Taha Hussein

From Wikipedia, the free encyclopedia
Jump to navigation Jump to search

Taha Hussein
طه حُسين
Born(1889-11-15)15 November 1889[1]
Died28 October 1973(1973-10-28) (aged 83)[1]
EraModern literary theory
SchoolModernism, Classical Arabic literature, Nahda
Main interests
Classical Arabic literature, Islamic history, Mediterranean culture

Taha Hussein (Egyptian Arabic: [ˈtˤɑːhɑ ħ(e)ˈseːn], Arabic: طه حسين‎; November 15, 1889 – October 28, 1973) was one of the most influential 20th-century Egyptian writers and intellectuals, and a figurehead for the Egyptian Renaissance and the modernist movement in the Middle East and North Africa.[2] His sobriquet was "The Dean of Arabic Literature" (Arabic: عميد الأدب العربي‎).[3][4] He was nominated for a Nobel prize in literature fourteen times.[5]


Taha Hussein was born in Izbet el Kilo, a village in the Minya Governorate in central Upper Egypt.[1] He went to a kuttab, and thereafter was admitted to El Azhar University, where he studied Religion and Arabic literature. From an early age, he was reluctant to take the traditional education to his heart. Hussein was the seventh of thirteen children, born into a lower-middle-class family.[1] He contracted ophthalmia and became blind at the age of two,[6] the result of faulty treatment by an unskilled practitioner.[7]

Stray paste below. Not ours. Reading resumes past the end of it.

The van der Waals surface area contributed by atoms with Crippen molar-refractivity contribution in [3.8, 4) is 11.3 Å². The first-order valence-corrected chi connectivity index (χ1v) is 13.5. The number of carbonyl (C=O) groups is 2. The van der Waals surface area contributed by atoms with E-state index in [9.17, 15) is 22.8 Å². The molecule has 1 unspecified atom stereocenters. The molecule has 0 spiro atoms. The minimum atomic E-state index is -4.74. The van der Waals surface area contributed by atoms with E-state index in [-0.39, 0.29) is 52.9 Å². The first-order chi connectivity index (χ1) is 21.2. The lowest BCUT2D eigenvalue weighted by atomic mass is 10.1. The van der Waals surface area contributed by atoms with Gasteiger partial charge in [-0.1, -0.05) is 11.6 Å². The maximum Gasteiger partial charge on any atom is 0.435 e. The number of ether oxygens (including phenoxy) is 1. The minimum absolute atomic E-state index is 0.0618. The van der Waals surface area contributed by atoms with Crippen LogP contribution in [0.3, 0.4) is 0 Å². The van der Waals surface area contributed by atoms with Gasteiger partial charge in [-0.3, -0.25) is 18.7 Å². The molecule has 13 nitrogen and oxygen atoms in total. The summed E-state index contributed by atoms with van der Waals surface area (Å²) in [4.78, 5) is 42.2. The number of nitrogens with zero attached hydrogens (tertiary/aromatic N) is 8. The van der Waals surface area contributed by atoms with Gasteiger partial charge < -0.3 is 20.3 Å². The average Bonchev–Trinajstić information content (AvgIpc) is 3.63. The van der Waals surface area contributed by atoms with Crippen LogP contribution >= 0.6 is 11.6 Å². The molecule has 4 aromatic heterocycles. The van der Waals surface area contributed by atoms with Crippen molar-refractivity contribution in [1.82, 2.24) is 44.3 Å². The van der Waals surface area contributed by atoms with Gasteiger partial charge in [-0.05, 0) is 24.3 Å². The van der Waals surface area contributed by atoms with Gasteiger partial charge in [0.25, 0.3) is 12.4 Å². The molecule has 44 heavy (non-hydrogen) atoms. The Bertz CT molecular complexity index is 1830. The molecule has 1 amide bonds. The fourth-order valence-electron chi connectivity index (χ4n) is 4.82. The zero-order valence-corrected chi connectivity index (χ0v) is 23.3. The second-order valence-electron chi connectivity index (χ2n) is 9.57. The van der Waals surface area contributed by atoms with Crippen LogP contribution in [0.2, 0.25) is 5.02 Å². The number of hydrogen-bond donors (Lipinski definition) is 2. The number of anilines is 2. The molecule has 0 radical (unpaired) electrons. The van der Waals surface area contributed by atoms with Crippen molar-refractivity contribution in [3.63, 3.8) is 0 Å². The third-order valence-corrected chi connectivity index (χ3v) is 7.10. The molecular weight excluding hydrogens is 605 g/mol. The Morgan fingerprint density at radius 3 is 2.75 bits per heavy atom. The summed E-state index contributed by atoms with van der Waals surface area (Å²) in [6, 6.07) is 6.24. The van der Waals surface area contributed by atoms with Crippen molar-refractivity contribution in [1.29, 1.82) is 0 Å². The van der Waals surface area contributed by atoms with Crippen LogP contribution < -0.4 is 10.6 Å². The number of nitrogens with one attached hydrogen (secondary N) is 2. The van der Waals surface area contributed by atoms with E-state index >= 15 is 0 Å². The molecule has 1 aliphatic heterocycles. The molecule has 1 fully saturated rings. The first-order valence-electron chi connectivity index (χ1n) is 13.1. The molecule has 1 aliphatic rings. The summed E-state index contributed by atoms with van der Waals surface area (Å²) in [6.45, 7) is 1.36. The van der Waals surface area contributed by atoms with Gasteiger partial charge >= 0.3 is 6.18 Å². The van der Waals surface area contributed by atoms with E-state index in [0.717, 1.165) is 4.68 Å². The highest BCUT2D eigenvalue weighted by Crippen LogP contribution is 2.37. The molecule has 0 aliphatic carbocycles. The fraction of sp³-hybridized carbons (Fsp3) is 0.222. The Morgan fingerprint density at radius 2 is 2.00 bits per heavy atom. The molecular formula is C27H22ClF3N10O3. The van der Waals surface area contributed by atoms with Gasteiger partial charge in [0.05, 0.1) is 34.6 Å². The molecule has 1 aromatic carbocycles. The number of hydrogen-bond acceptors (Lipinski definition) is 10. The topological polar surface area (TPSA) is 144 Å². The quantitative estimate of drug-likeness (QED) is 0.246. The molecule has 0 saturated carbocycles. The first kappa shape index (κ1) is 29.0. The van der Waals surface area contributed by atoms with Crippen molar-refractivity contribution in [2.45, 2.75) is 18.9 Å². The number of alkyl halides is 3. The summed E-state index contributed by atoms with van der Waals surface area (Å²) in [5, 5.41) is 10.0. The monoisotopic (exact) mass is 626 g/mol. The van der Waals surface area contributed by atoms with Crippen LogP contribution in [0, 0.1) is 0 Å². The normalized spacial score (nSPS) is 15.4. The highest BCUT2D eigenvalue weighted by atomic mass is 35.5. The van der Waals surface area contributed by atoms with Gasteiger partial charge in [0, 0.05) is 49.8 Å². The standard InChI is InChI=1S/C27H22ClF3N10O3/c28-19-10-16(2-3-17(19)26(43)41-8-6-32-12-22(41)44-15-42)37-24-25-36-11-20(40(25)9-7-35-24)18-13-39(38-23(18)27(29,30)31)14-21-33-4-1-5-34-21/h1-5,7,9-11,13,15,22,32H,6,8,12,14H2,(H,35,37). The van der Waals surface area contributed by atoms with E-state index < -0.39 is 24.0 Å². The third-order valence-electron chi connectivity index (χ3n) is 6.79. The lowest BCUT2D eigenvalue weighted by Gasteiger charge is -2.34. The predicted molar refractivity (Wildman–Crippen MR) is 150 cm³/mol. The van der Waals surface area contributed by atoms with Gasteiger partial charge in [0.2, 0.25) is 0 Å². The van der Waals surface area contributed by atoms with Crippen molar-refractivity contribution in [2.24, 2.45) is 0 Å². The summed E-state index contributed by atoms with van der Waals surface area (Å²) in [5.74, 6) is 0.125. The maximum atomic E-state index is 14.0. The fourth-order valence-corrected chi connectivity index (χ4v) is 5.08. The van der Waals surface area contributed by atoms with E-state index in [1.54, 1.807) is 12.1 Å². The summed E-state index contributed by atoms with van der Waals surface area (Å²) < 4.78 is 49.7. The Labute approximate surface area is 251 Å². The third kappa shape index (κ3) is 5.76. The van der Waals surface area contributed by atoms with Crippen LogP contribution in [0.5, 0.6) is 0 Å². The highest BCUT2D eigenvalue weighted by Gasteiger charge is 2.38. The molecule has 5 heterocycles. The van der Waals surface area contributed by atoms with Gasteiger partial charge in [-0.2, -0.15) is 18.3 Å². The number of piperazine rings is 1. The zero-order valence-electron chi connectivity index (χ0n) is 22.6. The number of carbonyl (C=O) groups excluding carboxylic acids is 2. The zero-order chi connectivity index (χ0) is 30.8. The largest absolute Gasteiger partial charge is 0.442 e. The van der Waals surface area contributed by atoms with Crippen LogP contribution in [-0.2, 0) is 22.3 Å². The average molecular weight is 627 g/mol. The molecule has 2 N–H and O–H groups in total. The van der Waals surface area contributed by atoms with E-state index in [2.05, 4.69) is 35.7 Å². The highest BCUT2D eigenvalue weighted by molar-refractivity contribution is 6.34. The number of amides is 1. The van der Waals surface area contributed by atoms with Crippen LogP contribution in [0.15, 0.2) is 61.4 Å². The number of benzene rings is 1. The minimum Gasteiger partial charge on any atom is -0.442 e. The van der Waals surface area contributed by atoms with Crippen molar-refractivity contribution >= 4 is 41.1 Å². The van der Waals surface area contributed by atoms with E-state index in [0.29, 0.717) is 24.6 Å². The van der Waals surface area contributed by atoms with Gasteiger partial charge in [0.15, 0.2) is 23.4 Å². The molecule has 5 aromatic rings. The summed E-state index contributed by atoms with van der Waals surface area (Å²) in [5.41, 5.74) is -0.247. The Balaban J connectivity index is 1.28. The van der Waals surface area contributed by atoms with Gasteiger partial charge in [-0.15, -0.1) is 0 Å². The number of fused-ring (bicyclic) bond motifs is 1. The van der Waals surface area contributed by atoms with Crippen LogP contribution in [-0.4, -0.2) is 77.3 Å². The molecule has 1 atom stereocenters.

Hussein met and married Suzanne Bresseau (1895–1989) while attending the Sorbonne in France. He originally met her when he hired her to read to him.[7]

Taha Hussein with President Habib Bourguiba, Muhammad al-Tahir ibn Ashur and Mohamed Abdelaziz Djaït (Al-Zaytuna Mosque, 1957)

Academic career[edit]

When the secular Cairo University was founded in 1908, he was keen to be admitted, and despite being blind and poor he won a place. In 1914, he received a PhD for his thesis on the sceptic poet and philosopher Abu al-ʿAlaʾ al-Maʿarri.[6] He went on to become a professor of Arabic literature there. In 1919, he was appointed a professor of history at Cairo University. Additionally, he was the founding Rector of the University of Alexandria. Although he wrote many novels and essays, in the West he is best known for his autobiography, Al-Ayyam (الايام, The Days) which was published in English as An Egyptian Childhood (1932) and The Stream of Days (1943). However, it was his book of literary criticism On Pre-Islamic Poetry (في الشعر الجاهلي) of 1926 that bought him some fame in the Arab world.[8] In this book, he expressed doubt about the authenticity of much early Arabic poetry, claiming it to have been falsified during ancient times due to tribal pride and rivalry between tribes. He also hinted indirectly that the Qur'an should not be taken as an objective source of history.[6] Consequently, the book aroused the intense anger and hostility of the religious scholars at Al Azhar and many other traditionalists, and he was accused of having insulted Islam. However, the public prosecutor stated that what Taha Hussein had said was the opinion of an academic researcher and no legal action was taken against him, although he lost his post at Cairo University in 1931. His book was banned but was re-published the next year with slight modifications under the title On Pre-Islamic Literature (1927).[6]